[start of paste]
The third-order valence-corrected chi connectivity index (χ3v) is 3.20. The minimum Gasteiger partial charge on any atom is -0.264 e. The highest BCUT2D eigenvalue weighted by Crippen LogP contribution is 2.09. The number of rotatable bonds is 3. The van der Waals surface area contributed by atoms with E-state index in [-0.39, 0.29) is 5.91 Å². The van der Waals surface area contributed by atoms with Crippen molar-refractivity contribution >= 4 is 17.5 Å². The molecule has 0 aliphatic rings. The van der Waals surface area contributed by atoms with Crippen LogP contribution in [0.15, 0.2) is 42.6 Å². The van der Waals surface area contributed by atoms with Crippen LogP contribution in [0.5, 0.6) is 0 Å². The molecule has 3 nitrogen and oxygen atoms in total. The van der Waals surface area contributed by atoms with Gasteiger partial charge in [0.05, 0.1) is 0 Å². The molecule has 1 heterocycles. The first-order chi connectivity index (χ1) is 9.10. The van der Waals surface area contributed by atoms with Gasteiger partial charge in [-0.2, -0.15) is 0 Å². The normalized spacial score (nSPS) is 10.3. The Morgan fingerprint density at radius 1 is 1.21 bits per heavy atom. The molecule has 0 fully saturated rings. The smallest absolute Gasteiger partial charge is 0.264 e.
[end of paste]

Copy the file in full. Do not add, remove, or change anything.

The third-order valence-corrected chi connectivity index (χ3v) is 3.20. The minimum Gasteiger partial charge on any atom is -0.264 e. The highest BCUT2D eigenvalue weighted by Crippen LogP contribution is 2.09. The number of rotatable bonds is 3. The van der Waals surface area contributed by atoms with E-state index in [-0.39, 0.29) is 5.91 Å². The van der Waals surface area contributed by atoms with Crippen molar-refractivity contribution >= 4 is 17.5 Å². The molecule has 0 aliphatic rings. The van der Waals surface area contributed by atoms with Crippen LogP contribution in [0.15, 0.2) is 42.6 Å². The van der Waals surface area contributed by atoms with Crippen LogP contribution in [0.5, 0.6) is 0 Å². The molecule has 3 nitrogen and oxygen atoms in total. The van der Waals surface area contributed by atoms with Gasteiger partial charge in [0.05, 0.1) is 0 Å². The molecule has 1 heterocycles. The first-order chi connectivity index (χ1) is 9.10. The van der Waals surface area contributed by atoms with Gasteiger partial charge in [-0.2, -0.15) is 0 Å². The normalized spacial score (nSPS) is 10.3. The Morgan fingerprint density at radius 1 is 1.21 bits per heavy atom. The molecule has 0 fully saturated rings. The smallest absolute Gasteiger partial charge is 0.264 e.